Bill Cosby, who has sold out arenas, who has been televised into millions of homes, who lectured America on the virtues of buckled pants, who has spoken at rally after rally, who has served on the board of trustees of a public university, claims he is not a public figure. Or rather, that’s the argument his lawyers make in a brief they hope will convince a federal judge to keep under seal a number of potentially embarrassing records from a sexual assault lawsuit.
The suit is from 2005, when Andrea Constand went to Philadelphia police with allegations that Cosby had drugged and raped her while she was the director of operations for the women’s basketball team at Temple University. Prosecutors didn’t file charges, citing a lack of evidence, and Constand brought a civil case in federal court. It was settled for an undisclosed amount. The parts of the lawsuit open to public view revealed the inner workings of the American celebrity scandal machine: how the National Enquirer quashed the story of another Cosby rape accusation in return for an exclusive talk with the star; how Cosby’s team tried to shame Constand via anonymous leaks to the media; how mega-agency William Morris’s defensive maneuvers included, apparently, a payout to one of Cosby’s “Jane Doe” accusers.
But 13 filings have been kept under seal, at the direction of a judge. On Dec. 29, 2014, the Associated Press—which twice tried unsuccessfully to fight seals in the suit while it was ongoing—asked the court to open the records, citing a local rule for the court district that says seals are lifted after two years unless there’s an objection. Soon enough an objection arrived from Cosby’s lawyers. What follows is their logic as it’s presented in their legal brief.
As they argue it, Cosby isn’t a “public person”; these documents are of “no legitimate public interest”; in fact, there is a “a complete lack of legitimate public interest in the subject matter.” As Cosby’s legal team puts it: “This case did not concern a public official, a public company, or other matters of legitimate public concern. Rather, it was a private dispute between two individuals over their personal relationship.” They ask the judge to ignore Cosby’s fame, his fortune, his media pulpit, his lectures, his position with a public university, all on the grounds that he isn’t paid with tax dollars. Cosby, they argue, “is an entertainer, not a public servant.”
They hammer home, again and again, a lack of public interest, which just requires ignoring the huge public interest in the extensive list of women with eerily similar stories of being slipped a drug, losing consciousness, and waking up to the realization they had been raped. Again, as Cosby’s team sees it:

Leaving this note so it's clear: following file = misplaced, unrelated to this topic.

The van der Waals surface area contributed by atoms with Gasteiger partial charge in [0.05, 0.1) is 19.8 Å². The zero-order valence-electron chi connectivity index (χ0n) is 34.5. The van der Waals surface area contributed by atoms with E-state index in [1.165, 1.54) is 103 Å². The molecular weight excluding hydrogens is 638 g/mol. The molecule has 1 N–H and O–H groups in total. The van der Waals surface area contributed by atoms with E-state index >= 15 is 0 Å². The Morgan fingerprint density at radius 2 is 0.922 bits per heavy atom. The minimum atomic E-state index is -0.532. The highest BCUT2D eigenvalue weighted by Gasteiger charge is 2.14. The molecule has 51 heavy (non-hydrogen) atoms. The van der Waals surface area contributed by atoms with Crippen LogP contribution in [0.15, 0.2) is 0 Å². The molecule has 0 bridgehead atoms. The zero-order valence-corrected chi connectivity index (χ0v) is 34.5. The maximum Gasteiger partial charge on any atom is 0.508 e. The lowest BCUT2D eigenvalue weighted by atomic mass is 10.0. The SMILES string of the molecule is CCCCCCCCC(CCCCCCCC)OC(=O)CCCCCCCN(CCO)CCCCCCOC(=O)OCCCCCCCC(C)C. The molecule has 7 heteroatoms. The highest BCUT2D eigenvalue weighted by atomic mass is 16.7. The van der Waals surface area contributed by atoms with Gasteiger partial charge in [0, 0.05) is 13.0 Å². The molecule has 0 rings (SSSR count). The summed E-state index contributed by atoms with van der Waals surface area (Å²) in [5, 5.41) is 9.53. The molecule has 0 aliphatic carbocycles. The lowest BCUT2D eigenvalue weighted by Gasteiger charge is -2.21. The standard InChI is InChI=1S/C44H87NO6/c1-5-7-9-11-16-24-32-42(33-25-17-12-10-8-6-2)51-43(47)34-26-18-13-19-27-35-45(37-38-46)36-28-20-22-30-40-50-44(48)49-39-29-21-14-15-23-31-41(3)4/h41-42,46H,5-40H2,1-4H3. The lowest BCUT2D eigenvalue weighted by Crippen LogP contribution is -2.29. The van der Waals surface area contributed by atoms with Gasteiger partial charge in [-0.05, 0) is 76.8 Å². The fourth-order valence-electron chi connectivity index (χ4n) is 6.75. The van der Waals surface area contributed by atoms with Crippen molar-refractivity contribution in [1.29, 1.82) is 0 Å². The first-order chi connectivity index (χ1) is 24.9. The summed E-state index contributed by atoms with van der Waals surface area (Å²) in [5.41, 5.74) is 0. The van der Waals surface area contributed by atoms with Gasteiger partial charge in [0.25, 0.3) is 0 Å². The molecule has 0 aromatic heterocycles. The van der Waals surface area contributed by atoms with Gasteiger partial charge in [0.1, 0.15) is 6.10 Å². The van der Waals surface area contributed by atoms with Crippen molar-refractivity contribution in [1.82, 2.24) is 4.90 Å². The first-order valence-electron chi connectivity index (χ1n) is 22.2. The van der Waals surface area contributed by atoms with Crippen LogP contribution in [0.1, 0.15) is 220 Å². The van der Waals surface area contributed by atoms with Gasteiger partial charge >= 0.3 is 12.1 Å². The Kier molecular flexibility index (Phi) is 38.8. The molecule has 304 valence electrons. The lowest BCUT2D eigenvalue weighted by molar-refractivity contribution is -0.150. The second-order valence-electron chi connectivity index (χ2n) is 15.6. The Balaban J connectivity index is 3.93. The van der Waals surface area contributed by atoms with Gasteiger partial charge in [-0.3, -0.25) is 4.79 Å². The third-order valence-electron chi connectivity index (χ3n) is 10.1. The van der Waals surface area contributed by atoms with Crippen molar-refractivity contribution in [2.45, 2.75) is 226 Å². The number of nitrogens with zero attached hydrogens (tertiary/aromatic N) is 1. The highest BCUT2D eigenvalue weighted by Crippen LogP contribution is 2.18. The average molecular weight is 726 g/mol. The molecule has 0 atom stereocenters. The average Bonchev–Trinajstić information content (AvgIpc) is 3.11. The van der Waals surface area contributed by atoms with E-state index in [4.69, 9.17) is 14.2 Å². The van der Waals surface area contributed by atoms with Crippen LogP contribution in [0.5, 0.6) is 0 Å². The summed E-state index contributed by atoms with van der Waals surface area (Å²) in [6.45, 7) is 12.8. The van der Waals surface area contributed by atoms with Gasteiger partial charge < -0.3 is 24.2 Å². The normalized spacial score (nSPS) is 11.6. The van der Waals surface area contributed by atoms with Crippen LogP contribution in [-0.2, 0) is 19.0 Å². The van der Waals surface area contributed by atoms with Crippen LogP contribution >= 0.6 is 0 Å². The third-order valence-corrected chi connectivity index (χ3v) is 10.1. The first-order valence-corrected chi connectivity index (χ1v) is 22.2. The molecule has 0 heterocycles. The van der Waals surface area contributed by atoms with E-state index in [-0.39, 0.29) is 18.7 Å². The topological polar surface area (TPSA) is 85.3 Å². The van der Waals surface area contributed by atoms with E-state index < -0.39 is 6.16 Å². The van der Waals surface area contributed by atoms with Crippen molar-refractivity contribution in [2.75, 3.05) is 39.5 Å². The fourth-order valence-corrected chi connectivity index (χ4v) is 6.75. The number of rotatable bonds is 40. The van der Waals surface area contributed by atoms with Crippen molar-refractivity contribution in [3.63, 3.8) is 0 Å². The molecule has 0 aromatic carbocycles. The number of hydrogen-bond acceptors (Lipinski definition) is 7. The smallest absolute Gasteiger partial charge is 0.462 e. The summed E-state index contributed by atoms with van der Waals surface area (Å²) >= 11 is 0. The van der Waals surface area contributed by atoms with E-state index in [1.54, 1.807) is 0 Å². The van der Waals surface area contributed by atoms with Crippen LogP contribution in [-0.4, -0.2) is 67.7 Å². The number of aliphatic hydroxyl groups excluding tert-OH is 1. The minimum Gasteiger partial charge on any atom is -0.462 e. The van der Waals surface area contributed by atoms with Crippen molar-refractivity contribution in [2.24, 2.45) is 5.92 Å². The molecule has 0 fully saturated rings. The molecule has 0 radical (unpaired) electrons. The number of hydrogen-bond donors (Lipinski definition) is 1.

There is no public interest in disclosing these discovery materials: Defendant is not a public official, nor is the relevant information important to public health or safety. See Pansy, 23 F.3d at 787-88 (instructing court to consider “whether a party benefiting from the order of confidentiality is a public entity or official” and whether “confidentiality is being sought over information important to public health and safety”). These factors also weigh against lifting the seal.
Defendant’s status as a well-known comedian and entertainer does not render him a “public” person within the meaning of the law. Pansy made clear that a “public” person is a “public official,” one who serves the public using public funds. Privacy interests are diminished only where the person seeking protection “is subject to legitimate public scrutiny,” noting that “‘[t]he public has a substantial interest in the integrity or lack of integrity of those who serve them in public office.’”
There are other legal arguments made. One point is that both sides agreed to to keep discovery confidential forever as part of a settlement; opening these records would compromise that agreement, as well as possibly affect a Cosby civil suit in Massachusetts. There is a lot of worrying about Cosby’s privacy and how embarrassing these details would be if released. There is a cheap shot at the AP.
The AP undertakes this effort not to shine the light of public scrutiny on the judicial process or any matter of legitimate public concern, but rather to sell copy about a celebrity sex scandal.
The AP, in its own brief, argues Cosby is a public figure and that he’s fallen so far that he can’t be embarrassed anymore.
With respect to reputational harm and embarrassment, there is little doubt that the new onslaught of allegations has already impacted the defendant’s reputation. Thus the possibility that the sealed material will do further material damage appears remote at best. This is vividly demonstrated by the fact that the explicit accounts given by defendant’s alleged victims are now easily found by a simple Google search. Defendant has already incurred the consequences of these accounts. Simply by way of example, according to published reports, NBC cancelled plans to develop a show with him, several institutions to which he was tied, such as Temple University and Spelman College, have distanced themselves, and he has become a pervasive topic of derision and humor.
But a huge part of Cosby’s argument is that he is, in the parlance of Us Weekly, just like us. It’s a statement that seems to defy logic, but logic and law aren’t always on speaking terms. Now it’s up to a federal judge to decide.
Image via Associated Press